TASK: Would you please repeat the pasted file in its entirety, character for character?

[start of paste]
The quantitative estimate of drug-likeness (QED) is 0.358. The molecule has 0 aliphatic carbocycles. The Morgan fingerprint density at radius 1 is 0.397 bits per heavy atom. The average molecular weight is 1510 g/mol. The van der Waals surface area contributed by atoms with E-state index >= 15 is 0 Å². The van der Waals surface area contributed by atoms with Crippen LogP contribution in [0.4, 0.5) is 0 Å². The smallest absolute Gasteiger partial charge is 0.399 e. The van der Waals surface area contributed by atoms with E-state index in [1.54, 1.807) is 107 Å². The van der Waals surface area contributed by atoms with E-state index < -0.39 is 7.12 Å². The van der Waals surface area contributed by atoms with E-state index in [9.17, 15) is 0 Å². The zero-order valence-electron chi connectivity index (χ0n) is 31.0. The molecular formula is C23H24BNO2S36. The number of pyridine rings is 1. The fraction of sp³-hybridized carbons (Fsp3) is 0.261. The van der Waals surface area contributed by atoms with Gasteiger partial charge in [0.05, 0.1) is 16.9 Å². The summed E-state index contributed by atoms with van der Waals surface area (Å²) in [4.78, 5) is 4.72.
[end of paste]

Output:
The quantitative estimate of drug-likeness (QED) is 0.358. The molecule has 0 aliphatic carbocycles. The Morgan fingerprint density at radius 1 is 0.397 bits per heavy atom. The average molecular weight is 1510 g/mol. The van der Waals surface area contributed by atoms with E-state index >= 15 is 0 Å². The van der Waals surface area contributed by atoms with Crippen LogP contribution in [0.4, 0.5) is 0 Å². The smallest absolute Gasteiger partial charge is 0.399 e. The van der Waals surface area contributed by atoms with E-state index in [1.54, 1.807) is 107 Å². The van der Waals surface area contributed by atoms with E-state index < -0.39 is 7.12 Å². The van der Waals surface area contributed by atoms with E-state index in [9.17, 15) is 0 Å². The zero-order valence-electron chi connectivity index (χ0n) is 31.0. The molecular formula is C23H24BNO2S36. The number of pyridine rings is 1. The fraction of sp³-hybridized carbons (Fsp3) is 0.261. The van der Waals surface area contributed by atoms with Gasteiger partial charge in [0.05, 0.1) is 16.9 Å². The summed E-state index contributed by atoms with van der Waals surface area (Å²) in [4.78, 5) is 4.72.